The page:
The Hod King, Bancroft’s third book in his Books of Babel tetralogy, is an exercise in exquisite torture through cliffhangers. The previous books had open endings, the one leading into the next, with foreshadowing to segue nicely into the sequel. This time, it’s more than foreshadowing – it’s the story told from the perspective of four different characters, running parallel, and each of them end more or less simultaneously on absolutely chilling cliffhangers. And unfortunately for the reader, who’s gibbering with excitement and sweaty with tension, there’s a wait of another year to find out how it all works out.
It’s a bit like looking at a Where’s Waldo? puzzle. All four characters from whose perspectives the story is told are in or about “Pelphia”, one of the ringdoms in “The Tower of Babel”. “Senlin”, the former ship’s captain looking for his wife; “ Voleta”, his acrobatic crew-mate; “Iren”, the muscle; and “Edith”, the captain of the flying ship “State of Art”, are all there on roughly the same mission but their locations and routes don’t always intersect. They pop up here and there and just when you think the threads are going to get knotted together, Bancroft stops and moves on to another viewpoint, and another plotline.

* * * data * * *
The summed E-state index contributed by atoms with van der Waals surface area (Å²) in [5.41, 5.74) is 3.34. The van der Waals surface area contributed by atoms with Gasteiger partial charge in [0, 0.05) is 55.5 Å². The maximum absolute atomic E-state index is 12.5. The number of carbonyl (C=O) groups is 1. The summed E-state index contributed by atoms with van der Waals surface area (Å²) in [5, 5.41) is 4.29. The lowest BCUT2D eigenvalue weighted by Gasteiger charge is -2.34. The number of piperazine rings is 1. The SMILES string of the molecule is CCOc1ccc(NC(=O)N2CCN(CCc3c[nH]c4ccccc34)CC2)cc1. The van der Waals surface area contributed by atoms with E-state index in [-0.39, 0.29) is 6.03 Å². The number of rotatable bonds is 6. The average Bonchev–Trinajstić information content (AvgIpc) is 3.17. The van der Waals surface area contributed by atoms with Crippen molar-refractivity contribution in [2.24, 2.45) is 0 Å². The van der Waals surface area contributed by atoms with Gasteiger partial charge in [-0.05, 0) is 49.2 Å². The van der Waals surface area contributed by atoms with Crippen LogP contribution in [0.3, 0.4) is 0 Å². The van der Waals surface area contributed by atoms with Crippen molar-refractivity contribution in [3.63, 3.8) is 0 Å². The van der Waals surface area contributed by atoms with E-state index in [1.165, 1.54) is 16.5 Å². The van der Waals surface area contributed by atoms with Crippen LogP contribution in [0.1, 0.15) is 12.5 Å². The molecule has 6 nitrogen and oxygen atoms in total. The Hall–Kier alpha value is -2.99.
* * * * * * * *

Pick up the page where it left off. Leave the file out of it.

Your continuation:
It’s enjoyable but also makes you swear to yourself since it really tests your capacity for delayed gratification.
Multiple rising arcs
Typically, a story arc has one rising action storyline, consisting of incidents and accidents that build to create suspense, that leads to one whopper of a climax and then resolution. In The Hod King Bancroft quadruples that line so that the reader is left hanging almost at the end of very chapter. This is no exaggeration, dear readers. It got so bad I was reading it at the bus stop and almost missed my bus, then I got on the train and got so engrossed I almost forgot to get off at my stop. I’m telling you, it’s cruelty to small animals!
One of the best ones is when Voleta gets shot in a hand-to-hand fight.
“Voleta did not hear the second shot, nor did she see it, nor did she feel the bullet when it pierced her head. Then there was no room, and there was no light, and there was no her anymore.” (p.293)
To my mind, that’s pretty definitive. She’s dead. But you’ll have to keep reading to p. 550 to find out the rest. Page 550! That’s a long time to hold your breath!
However, this cliffhanger is doubled up. Iren wants to save Voleta but it all goes disastrously wrong. The line that caused me to almost miss my bus was this one:
“From her knees and with Voleta pressed to her heart, Iren watched the State of Art fall from the sky.” (p.305)
OK. That’s pretty terrible. A flying ship that falls is doomed. We know that from numerous explanations and mentions of the fact that in the Tower gravity still applies. Ships, and people, regularly fall from it and get splattered on the desert ground at its base. So, what now?
At the end of part 1, The Mermaid, Senlin has been recognized and exposed to his enemies. (Admittedly he had cheesed off many people.) He is imprisoned in an “iron mask” and is sentenced to being a hod. This punishment is quite classical, and can be found in a number of books and films, notably in the book by Alexandre Dumas, The Vicomte de Bragelonne: Ten Years Later (1847-1850).